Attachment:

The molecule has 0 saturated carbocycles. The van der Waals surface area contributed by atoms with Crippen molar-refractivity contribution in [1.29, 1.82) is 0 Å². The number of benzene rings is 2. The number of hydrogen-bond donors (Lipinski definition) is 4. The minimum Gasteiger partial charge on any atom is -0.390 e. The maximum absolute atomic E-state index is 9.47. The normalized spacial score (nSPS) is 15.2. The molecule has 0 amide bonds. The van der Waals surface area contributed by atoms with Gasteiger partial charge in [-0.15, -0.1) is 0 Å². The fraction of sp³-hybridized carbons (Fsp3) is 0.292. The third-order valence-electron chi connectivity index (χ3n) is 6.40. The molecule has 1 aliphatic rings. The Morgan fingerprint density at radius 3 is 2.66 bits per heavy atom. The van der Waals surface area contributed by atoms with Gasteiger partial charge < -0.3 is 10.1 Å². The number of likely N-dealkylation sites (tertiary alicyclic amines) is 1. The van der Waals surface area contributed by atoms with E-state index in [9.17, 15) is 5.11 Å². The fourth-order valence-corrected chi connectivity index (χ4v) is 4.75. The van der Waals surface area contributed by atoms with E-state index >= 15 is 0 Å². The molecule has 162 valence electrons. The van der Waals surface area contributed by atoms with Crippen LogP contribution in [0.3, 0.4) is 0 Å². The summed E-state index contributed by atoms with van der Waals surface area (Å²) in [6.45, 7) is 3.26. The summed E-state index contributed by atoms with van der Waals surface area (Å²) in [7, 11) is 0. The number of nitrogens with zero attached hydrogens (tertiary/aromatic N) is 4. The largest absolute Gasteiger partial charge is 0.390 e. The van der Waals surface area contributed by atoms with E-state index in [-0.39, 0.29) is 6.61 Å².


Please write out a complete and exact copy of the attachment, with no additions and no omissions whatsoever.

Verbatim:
The molecule has 0 saturated carbocycles. The van der Waals surface area contributed by atoms with Crippen molar-refractivity contribution in [1.29, 1.82) is 0 Å². The number of benzene rings is 2. The number of hydrogen-bond donors (Lipinski definition) is 4. The minimum Gasteiger partial charge on any atom is -0.390 e. The maximum absolute atomic E-state index is 9.47. The normalized spacial score (nSPS) is 15.2. The molecule has 0 amide bonds. The van der Waals surface area contributed by atoms with Gasteiger partial charge in [-0.15, -0.1) is 0 Å². The fraction of sp³-hybridized carbons (Fsp3) is 0.292. The third-order valence-electron chi connectivity index (χ3n) is 6.40. The molecule has 1 aliphatic rings. The Morgan fingerprint density at radius 3 is 2.66 bits per heavy atom. The van der Waals surface area contributed by atoms with Gasteiger partial charge < -0.3 is 10.1 Å². The number of likely N-dealkylation sites (tertiary alicyclic amines) is 1. The van der Waals surface area contributed by atoms with E-state index in [9.17, 15) is 5.11 Å². The fourth-order valence-corrected chi connectivity index (χ4v) is 4.75. The van der Waals surface area contributed by atoms with E-state index >= 15 is 0 Å². The molecule has 162 valence electrons. The van der Waals surface area contributed by atoms with Crippen LogP contribution in [0.3, 0.4) is 0 Å². The summed E-state index contributed by atoms with van der Waals surface area (Å²) in [6.45, 7) is 3.26. The summed E-state index contributed by atoms with van der Waals surface area (Å²) in [7, 11) is 0. The number of nitrogens with zero attached hydrogens (tertiary/aromatic N) is 4. The largest absolute Gasteiger partial charge is 0.390 e. The van der Waals surface area contributed by atoms with E-state index in [-0.39, 0.29) is 6.61 Å².